Locating hydrate deposition in multiphase compressed natural gas flow lines using computational fluid dynamics techniques

Jassim, Esam Ismaeel (2008) Locating hydrate deposition in multiphase compressed natural gas flow lines using computational fluid dynamics techniques. Doctoral (PhD) thesis, Memorial University of Newfoundland.

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The main aim of this research is to develop a comprehensive flow model capable of predicting the nucleation process, the growth rate, and the deposition potential of hydrate particles. The model is developed for applications in two-phase fluid flow through flow lines with flow restriction geometries using Computational Fluid Dynamic (CFD) approach. -- The primary objective of the research is to predict the risk hazards involved in the marine transportation of compressed natural gas. However the proposed model can be equally used for other applications including production and transportation of natural gas in any high pressure flow line. -- The influence of the major parameters affecting the hydrate formation rate and deposition are addressed. The background knowledge concerning the development of the proposed model has been reviewed through literature survey. From the existing literature, it was found that the fundamental concepts related to the nucleation phenomena and growth theory are well established and ready to be integrated. A number of comprehensive models have also been successfully developed to predict hydrate formation and accumulation. These models however were not specifically developed to predict the most probable location for hydrate deposition under conditions where natural gas flows through restrictions in pipeline systems. -- The proposed model employs the following three main components to approach the problem: (a) computational fluid dynamics (CFD) technique is used to configure the flow field; (b) nucleation and growth are incorporated in the simulation to predict the incipient hydrate particles size and growth rate; and finally(c) the novel approach of the migration and deposition of the particle is used to determine how particles deposit and adhere to the flow conduit wall. These components are integrated in the proposed model to locate the hydrate deposition in flow lines. Experimental tests are also established to assess the agreement of the proposed model. Further, the influence of pipe size and flow rate on the distance of deposition is also studied. The results predicted by the model simulation show that the distance of the deposition decreases as the particle size increases. However, after certain size of particle, there is no effect on the distance of deposition. Such size has been called "deposition critical size." This behaviour can be returned to the fact that small particles are influenced by the main fluid velocity but for relatively large particles such effect diminishes as a result of the high particle inertia. -- The experimental tests that performed in the Centre for Marine Compressed natural Gas Inc. are shown to be in good agreement with the model prediction in term of the following criteria: 1) Formation of hydrate particles are observed to be polydisperse since different sizes of particles are formed. This observation is matched with the analytical correlation of the Particle Growth and Distribution proposed in the study; 2) Studying the influence of flow Reynolds number and pipe diameter, the deposition distance is found to be linearly responded to the Reynolds number and pipe size.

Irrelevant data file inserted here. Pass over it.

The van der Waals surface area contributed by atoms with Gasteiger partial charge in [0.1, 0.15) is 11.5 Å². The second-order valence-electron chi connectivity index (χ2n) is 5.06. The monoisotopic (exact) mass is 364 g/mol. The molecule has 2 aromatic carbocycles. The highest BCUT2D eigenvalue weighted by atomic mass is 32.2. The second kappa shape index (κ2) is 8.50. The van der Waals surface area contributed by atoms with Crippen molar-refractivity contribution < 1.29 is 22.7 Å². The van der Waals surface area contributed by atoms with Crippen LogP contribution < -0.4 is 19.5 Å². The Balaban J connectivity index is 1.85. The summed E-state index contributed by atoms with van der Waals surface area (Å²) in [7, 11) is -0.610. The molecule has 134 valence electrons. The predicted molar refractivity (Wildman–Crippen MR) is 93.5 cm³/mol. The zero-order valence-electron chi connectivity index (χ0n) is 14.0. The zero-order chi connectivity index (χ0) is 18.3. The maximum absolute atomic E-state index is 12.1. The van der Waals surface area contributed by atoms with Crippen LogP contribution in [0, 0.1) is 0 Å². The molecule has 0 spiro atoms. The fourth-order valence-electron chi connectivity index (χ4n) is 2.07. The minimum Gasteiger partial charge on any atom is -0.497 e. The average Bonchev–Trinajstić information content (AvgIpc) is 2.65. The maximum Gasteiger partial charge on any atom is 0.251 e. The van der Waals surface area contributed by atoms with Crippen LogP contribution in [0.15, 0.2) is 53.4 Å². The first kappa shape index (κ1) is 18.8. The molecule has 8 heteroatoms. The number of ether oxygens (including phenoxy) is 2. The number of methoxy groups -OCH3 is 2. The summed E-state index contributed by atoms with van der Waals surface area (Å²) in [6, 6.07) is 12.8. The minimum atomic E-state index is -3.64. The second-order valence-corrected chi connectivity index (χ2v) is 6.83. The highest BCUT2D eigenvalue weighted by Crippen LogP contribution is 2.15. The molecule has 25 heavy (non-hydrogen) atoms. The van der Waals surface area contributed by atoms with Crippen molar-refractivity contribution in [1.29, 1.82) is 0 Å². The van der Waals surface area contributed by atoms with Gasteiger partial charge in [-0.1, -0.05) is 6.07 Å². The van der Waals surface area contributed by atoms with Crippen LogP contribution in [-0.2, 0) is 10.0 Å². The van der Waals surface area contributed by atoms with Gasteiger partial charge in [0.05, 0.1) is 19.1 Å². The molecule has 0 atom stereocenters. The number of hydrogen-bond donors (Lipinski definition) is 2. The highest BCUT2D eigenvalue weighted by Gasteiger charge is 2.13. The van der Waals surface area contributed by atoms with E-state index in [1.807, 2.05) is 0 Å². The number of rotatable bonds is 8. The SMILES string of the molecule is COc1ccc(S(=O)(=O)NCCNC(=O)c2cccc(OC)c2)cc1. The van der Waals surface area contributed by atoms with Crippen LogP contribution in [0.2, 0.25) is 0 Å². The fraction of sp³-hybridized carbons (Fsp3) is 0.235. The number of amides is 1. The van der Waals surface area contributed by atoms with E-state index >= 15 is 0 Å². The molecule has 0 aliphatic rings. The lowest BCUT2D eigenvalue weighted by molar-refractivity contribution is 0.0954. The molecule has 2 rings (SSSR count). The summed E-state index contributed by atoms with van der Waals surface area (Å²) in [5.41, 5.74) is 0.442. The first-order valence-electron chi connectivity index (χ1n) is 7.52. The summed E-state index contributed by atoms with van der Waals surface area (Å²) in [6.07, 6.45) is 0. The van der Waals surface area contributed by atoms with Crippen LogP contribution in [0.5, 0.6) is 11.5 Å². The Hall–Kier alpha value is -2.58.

Item Type: Thesis (Doctoral (PhD))
URI: http://research.library.mun.ca/id/eprint/9271
Item ID: 9271
Additional Information: Includes bibliographical references (leaves 169-206)
Department(s): Engineering and Applied Science, Faculty of
Date: 2008
Date Type: Submission
Library of Congress Subject Heading: Compressed natural gas--Fluid dynamics; Natural gas--Hydrates--Mathematical models

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